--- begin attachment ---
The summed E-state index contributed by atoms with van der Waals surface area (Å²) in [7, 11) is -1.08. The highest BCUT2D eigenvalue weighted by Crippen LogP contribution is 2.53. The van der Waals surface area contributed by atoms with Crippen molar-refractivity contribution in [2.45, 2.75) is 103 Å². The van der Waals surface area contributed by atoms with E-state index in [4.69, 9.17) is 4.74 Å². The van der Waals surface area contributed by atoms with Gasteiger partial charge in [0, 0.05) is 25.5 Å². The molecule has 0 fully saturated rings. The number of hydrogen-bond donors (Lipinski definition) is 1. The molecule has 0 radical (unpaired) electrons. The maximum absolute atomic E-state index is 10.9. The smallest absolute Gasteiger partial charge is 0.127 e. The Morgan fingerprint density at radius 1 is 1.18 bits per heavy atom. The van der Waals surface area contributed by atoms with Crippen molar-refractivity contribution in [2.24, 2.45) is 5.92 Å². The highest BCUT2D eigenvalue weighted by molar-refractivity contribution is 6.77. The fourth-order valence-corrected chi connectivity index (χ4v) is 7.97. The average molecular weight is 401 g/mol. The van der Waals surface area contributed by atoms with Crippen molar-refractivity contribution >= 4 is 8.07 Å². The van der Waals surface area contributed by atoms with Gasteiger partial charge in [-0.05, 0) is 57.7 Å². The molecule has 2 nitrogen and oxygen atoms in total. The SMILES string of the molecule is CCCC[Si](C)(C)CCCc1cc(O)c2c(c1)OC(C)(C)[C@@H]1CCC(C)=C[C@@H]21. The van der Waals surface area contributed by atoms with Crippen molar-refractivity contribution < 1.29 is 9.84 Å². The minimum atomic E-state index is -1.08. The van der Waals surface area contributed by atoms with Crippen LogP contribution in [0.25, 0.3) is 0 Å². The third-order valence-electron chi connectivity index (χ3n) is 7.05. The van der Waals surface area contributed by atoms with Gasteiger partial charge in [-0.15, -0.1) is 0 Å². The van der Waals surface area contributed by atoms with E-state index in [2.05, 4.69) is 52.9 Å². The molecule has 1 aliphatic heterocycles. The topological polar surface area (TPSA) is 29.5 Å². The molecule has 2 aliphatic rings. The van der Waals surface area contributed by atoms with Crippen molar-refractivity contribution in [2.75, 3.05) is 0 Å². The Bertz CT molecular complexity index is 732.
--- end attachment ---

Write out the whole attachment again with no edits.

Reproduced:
The summed E-state index contributed by atoms with van der Waals surface area (Å²) in [7, 11) is -1.08. The highest BCUT2D eigenvalue weighted by Crippen LogP contribution is 2.53. The van der Waals surface area contributed by atoms with Crippen molar-refractivity contribution in [2.45, 2.75) is 103 Å². The van der Waals surface area contributed by atoms with E-state index in [4.69, 9.17) is 4.74 Å². The van der Waals surface area contributed by atoms with Gasteiger partial charge in [0, 0.05) is 25.5 Å². The molecule has 0 fully saturated rings. The number of hydrogen-bond donors (Lipinski definition) is 1. The molecule has 0 radical (unpaired) electrons. The maximum absolute atomic E-state index is 10.9. The smallest absolute Gasteiger partial charge is 0.127 e. The Morgan fingerprint density at radius 1 is 1.18 bits per heavy atom. The van der Waals surface area contributed by atoms with Crippen molar-refractivity contribution in [2.24, 2.45) is 5.92 Å². The highest BCUT2D eigenvalue weighted by molar-refractivity contribution is 6.77. The fourth-order valence-corrected chi connectivity index (χ4v) is 7.97. The average molecular weight is 401 g/mol. The van der Waals surface area contributed by atoms with Crippen molar-refractivity contribution >= 4 is 8.07 Å². The van der Waals surface area contributed by atoms with Gasteiger partial charge in [-0.05, 0) is 57.7 Å². The molecule has 2 nitrogen and oxygen atoms in total. The SMILES string of the molecule is CCCC[Si](C)(C)CCCc1cc(O)c2c(c1)OC(C)(C)[C@@H]1CCC(C)=C[C@@H]21. The van der Waals surface area contributed by atoms with Crippen molar-refractivity contribution < 1.29 is 9.84 Å². The minimum atomic E-state index is -1.08. The van der Waals surface area contributed by atoms with Crippen LogP contribution in [0.25, 0.3) is 0 Å². The third-order valence-electron chi connectivity index (χ3n) is 7.05. The van der Waals surface area contributed by atoms with Gasteiger partial charge in [-0.15, -0.1) is 0 Å². The van der Waals surface area contributed by atoms with E-state index in [2.05, 4.69) is 52.9 Å². The molecule has 1 aliphatic heterocycles. The topological polar surface area (TPSA) is 29.5 Å². The molecule has 2 aliphatic rings. The van der Waals surface area contributed by atoms with Crippen molar-refractivity contribution in [2.75, 3.05) is 0 Å². The Bertz CT molecular complexity index is 732.